I mean, its totes fine in my book to like a catchy melody, to like a cheesy chord sequence, whatever. But when it’s a not-particularly-great-or-original-melody that is repeated 32 times, I start to develop cynicism. It’s like liking something because it really sums up how bad something is — liking it because it successfully communicates an understanding that it is bad because it is trying to be the best representation of something that is bad — is still liking something that is bad. People need to know this, and possibly do, but instead of manning up and accepting it, we choose to not think about it and claim that one’s fondness for it can only be attributed to the unknown, the magical.

Babymetal live at The Forum  (Pic: James Sting)

A big part of the metal trope is irony. This cannot be disputed (Manowar). And surely, irony is a big part of pop music too. But metallers seem to accept this, whereas popsters just dance. The irony in both cases is acknowledging that there is irony — irony is begot by trying to best recreate the trope, and you need to know the trope before you can even tell. That is why metal makes metallers laugh; but popsters don’t acknowledge the irony- – which means it’s either not there, or, it’s post-irony. WTF? Irony is everpresent with Babymetal; just putting post- in front of it means you’re allowed to pretend it isn’t there. So maybe it’s OK — but just as long as you know. But if you know it means the post- is gone. Which means that it is just straight-up ironic — just so long as you know.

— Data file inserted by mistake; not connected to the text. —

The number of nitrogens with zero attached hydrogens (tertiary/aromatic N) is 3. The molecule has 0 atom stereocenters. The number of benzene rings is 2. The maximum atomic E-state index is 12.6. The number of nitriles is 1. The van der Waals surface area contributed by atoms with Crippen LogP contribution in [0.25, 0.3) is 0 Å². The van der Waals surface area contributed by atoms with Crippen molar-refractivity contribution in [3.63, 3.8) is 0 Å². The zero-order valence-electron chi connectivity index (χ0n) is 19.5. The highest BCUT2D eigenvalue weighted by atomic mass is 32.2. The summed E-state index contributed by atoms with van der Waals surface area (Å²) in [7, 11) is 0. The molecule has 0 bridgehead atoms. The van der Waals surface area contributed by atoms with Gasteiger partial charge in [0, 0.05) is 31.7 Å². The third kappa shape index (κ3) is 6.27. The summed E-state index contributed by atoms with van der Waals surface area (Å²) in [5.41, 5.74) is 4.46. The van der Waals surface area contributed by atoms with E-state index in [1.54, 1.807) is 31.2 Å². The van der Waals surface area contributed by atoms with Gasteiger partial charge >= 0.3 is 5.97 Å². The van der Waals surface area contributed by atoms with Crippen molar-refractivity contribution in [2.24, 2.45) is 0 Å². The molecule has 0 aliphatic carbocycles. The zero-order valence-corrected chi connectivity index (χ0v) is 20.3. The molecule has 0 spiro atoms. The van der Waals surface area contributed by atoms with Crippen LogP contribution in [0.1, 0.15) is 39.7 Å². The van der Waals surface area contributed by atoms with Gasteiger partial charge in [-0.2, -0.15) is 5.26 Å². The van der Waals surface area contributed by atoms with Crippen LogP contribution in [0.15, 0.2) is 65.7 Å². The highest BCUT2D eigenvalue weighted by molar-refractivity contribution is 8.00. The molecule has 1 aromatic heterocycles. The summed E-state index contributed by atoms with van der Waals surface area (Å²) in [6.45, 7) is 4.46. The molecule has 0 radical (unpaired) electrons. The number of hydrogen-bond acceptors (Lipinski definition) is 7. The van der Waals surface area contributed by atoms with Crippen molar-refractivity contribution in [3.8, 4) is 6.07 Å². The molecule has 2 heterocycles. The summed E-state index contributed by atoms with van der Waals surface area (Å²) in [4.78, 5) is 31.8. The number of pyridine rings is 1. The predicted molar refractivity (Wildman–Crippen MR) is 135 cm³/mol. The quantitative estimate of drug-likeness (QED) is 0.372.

Take the metal out of Babymetal, and you get (I’m not gong to say Baby here) The Cheeky Girls. We all like The Cheeky Girls for five seconds for ironic reasons (be honest). Take the pop out of Babymetal, and you get one riff from a Slipknot song that goes on for ever. And we all like Slipknot for ironic etcetera. For “for ironic reasons” insert “because they accurately hit the tropes required, albeit in an unerringly shit and one-dimensional way.” That Slipknot idea would be enjoyably funny (ironic) to listen to, right? At least for a little while.

But not for long.

-Barnabas Y-

PS. I quite like Babymetal. But not really.

*Thing is, an oft-repeated, catchy but basic melody is one of the tropes of pop music itself, at its worst: and that this is as knowing and ironic as the minor-2nd, high-register guitar dissonance that is always accompanied by a raised axe (guitar) in between deep distorted chug pattern beatdowns. And horns in the air.

> Print this page

2 comments to Babymetal (live at The Forum) – a review and a riposte

Leave a Reply

You can use these HTML tags

<a href="" title=""> <abbr title=""> <acronym title=""> <b> <blockquote cite=""> <cite> <code> <del datetime=""> <em> <i> <q cite=""> <s> <strike> <strong>